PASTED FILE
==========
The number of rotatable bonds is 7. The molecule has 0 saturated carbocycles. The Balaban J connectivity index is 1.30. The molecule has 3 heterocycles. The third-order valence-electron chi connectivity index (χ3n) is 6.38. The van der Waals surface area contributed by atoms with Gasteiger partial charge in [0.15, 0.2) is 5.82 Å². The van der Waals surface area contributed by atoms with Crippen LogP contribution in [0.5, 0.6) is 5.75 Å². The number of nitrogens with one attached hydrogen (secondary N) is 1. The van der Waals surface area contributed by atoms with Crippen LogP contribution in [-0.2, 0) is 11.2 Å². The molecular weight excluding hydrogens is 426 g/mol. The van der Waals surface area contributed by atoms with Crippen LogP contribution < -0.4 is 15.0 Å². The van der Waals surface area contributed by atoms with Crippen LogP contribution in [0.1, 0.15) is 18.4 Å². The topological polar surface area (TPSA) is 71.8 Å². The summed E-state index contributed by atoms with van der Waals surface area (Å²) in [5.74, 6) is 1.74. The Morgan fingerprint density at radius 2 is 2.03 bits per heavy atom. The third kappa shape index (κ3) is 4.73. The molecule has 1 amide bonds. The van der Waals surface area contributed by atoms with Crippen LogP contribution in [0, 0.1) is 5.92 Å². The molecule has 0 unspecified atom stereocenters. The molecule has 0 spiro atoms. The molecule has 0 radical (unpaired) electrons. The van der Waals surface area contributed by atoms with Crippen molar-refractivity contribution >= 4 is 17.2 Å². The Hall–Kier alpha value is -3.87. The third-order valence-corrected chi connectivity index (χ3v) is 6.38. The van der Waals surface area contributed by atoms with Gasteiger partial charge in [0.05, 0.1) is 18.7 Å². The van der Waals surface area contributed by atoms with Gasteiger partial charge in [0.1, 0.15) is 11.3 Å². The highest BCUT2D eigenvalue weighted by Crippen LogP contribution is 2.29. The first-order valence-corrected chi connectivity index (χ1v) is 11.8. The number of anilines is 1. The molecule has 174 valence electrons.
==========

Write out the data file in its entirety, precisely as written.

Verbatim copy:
The number of rotatable bonds is 7. The molecule has 0 saturated carbocycles. The Balaban J connectivity index is 1.30. The molecule has 3 heterocycles. The third-order valence-electron chi connectivity index (χ3n) is 6.38. The van der Waals surface area contributed by atoms with Gasteiger partial charge in [0.15, 0.2) is 5.82 Å². The van der Waals surface area contributed by atoms with Crippen LogP contribution in [0.5, 0.6) is 5.75 Å². The number of nitrogens with one attached hydrogen (secondary N) is 1. The van der Waals surface area contributed by atoms with Crippen LogP contribution in [-0.2, 0) is 11.2 Å². The molecular weight excluding hydrogens is 426 g/mol. The van der Waals surface area contributed by atoms with Crippen LogP contribution < -0.4 is 15.0 Å². The van der Waals surface area contributed by atoms with Crippen LogP contribution in [0.1, 0.15) is 18.4 Å². The topological polar surface area (TPSA) is 71.8 Å². The summed E-state index contributed by atoms with van der Waals surface area (Å²) in [5.74, 6) is 1.74. The Morgan fingerprint density at radius 2 is 2.03 bits per heavy atom. The third kappa shape index (κ3) is 4.73. The molecule has 1 amide bonds. The van der Waals surface area contributed by atoms with Crippen LogP contribution in [0, 0.1) is 5.92 Å². The molecule has 0 unspecified atom stereocenters. The molecule has 0 spiro atoms. The molecule has 0 radical (unpaired) electrons. The van der Waals surface area contributed by atoms with Crippen molar-refractivity contribution >= 4 is 17.2 Å². The Hall–Kier alpha value is -3.87. The third-order valence-corrected chi connectivity index (χ3v) is 6.38. The van der Waals surface area contributed by atoms with Gasteiger partial charge in [0.05, 0.1) is 18.7 Å². The van der Waals surface area contributed by atoms with Gasteiger partial charge in [0.1, 0.15) is 11.3 Å². The highest BCUT2D eigenvalue weighted by Crippen LogP contribution is 2.29. The first-order valence-corrected chi connectivity index (χ1v) is 11.8. The number of anilines is 1. The molecule has 174 valence electrons.